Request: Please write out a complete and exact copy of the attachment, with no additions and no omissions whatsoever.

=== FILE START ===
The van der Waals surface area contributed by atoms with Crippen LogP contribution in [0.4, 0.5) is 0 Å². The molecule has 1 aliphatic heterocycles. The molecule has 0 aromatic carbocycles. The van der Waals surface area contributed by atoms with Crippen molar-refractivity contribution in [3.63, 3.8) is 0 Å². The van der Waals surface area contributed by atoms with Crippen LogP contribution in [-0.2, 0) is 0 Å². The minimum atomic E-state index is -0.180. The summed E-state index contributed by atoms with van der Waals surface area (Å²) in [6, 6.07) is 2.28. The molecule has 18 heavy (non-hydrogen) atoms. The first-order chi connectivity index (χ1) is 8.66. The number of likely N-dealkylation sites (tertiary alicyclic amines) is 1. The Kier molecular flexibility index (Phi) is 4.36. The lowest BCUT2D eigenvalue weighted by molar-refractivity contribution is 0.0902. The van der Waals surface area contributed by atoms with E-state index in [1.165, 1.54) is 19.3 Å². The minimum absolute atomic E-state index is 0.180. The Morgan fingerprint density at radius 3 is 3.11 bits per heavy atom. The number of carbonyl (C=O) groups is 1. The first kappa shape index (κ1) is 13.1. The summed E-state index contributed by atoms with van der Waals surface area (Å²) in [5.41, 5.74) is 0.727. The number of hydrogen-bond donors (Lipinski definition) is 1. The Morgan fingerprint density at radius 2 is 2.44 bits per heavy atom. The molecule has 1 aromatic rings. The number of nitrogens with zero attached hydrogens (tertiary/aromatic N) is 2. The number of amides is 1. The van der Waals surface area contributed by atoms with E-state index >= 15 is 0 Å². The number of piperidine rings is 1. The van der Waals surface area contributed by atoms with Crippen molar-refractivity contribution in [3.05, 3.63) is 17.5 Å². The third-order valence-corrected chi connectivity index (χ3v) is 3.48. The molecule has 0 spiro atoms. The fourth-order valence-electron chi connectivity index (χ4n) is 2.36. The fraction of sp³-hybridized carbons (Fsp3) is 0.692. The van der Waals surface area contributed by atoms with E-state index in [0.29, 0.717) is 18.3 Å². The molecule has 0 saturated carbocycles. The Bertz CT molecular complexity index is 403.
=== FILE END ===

The van der Waals surface area contributed by atoms with Crippen LogP contribution in [0.4, 0.5) is 0 Å². The molecule has 1 aliphatic heterocycles. The molecule has 0 aromatic carbocycles. The van der Waals surface area contributed by atoms with Crippen molar-refractivity contribution in [3.63, 3.8) is 0 Å². The van der Waals surface area contributed by atoms with Crippen LogP contribution in [-0.2, 0) is 0 Å². The minimum atomic E-state index is -0.180. The summed E-state index contributed by atoms with van der Waals surface area (Å²) in [6, 6.07) is 2.28. The molecule has 18 heavy (non-hydrogen) atoms. The first-order chi connectivity index (χ1) is 8.66. The number of likely N-dealkylation sites (tertiary alicyclic amines) is 1. The Kier molecular flexibility index (Phi) is 4.36. The lowest BCUT2D eigenvalue weighted by molar-refractivity contribution is 0.0902. The van der Waals surface area contributed by atoms with E-state index in [1.165, 1.54) is 19.3 Å². The minimum absolute atomic E-state index is 0.180. The Morgan fingerprint density at radius 3 is 3.11 bits per heavy atom. The number of carbonyl (C=O) groups is 1. The first kappa shape index (κ1) is 13.1. The summed E-state index contributed by atoms with van der Waals surface area (Å²) in [5.41, 5.74) is 0.727. The number of hydrogen-bond donors (Lipinski definition) is 1. The Morgan fingerprint density at radius 2 is 2.44 bits per heavy atom. The molecule has 1 aromatic rings. The number of nitrogens with zero attached hydrogens (tertiary/aromatic N) is 2. The number of amides is 1. The van der Waals surface area contributed by atoms with E-state index >= 15 is 0 Å². The number of piperidine rings is 1. The van der Waals surface area contributed by atoms with Crippen molar-refractivity contribution in [3.05, 3.63) is 17.5 Å². The third-order valence-corrected chi connectivity index (χ3v) is 3.48. The molecule has 0 spiro atoms. The fourth-order valence-electron chi connectivity index (χ4n) is 2.36. The fraction of sp³-hybridized carbons (Fsp3) is 0.692. The van der Waals surface area contributed by atoms with E-state index in [0.29, 0.717) is 18.3 Å². The molecule has 0 saturated carbocycles. The Bertz CT molecular complexity index is 403.